During the recession, employers increasingly relied on the work of temporary employees in an attempt to streamline costs. In March of 2011, the US had 2.3 million temporary workers (without salaries or benefits) and 8.4 million who were working involuntarily part-time.
Now, as reported by Bloomberg Businessweek, temp staffing agencies are charging increasingly higher prices for temp paychecks. Between March of 2010 and March of 2011, one California-based staffing agency saw a 6.3 percent increase in wages. The company had not seen a 12-month increase like this since 2008.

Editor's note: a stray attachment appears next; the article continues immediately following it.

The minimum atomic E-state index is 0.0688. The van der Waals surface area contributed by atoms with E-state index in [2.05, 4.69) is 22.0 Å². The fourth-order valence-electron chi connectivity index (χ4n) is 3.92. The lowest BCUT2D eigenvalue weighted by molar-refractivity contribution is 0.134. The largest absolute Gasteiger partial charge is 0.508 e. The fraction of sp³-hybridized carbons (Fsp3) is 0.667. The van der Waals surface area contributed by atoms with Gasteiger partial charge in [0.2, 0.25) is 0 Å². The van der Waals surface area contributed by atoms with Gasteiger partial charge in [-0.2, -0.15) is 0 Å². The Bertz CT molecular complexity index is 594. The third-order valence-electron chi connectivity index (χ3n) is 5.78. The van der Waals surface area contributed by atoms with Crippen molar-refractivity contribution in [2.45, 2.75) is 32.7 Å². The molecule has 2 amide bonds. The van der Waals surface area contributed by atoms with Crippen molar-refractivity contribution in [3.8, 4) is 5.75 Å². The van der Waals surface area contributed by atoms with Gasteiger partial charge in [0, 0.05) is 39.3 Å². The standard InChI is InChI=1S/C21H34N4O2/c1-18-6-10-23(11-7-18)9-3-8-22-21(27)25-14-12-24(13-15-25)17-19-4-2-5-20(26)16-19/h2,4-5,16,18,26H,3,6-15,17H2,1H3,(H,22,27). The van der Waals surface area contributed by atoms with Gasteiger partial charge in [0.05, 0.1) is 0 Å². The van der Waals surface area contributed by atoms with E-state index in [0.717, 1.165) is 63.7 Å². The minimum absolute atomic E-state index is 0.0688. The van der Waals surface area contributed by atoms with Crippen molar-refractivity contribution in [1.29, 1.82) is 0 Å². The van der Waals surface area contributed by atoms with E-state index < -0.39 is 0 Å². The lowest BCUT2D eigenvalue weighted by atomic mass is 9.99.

Though wage increases may be limited to workers with specialized skills in short supply, it is also likely indicative of a future increase in permanent workers’ salaries. As wages for permanent jobs are reviewed less often, their growth usually lags behind those of temporary workers.
This increase in wages may not indicate that the economy is bouncing back (one Sanford C. Bernstein analyst said that there is “‘resounding evidence’ that salary gains are improving”) but the Federal Reserve is wary, “Wage increases continued to be strained by a large margin of slack in the labor market…in general, increases in wages have been subdued.”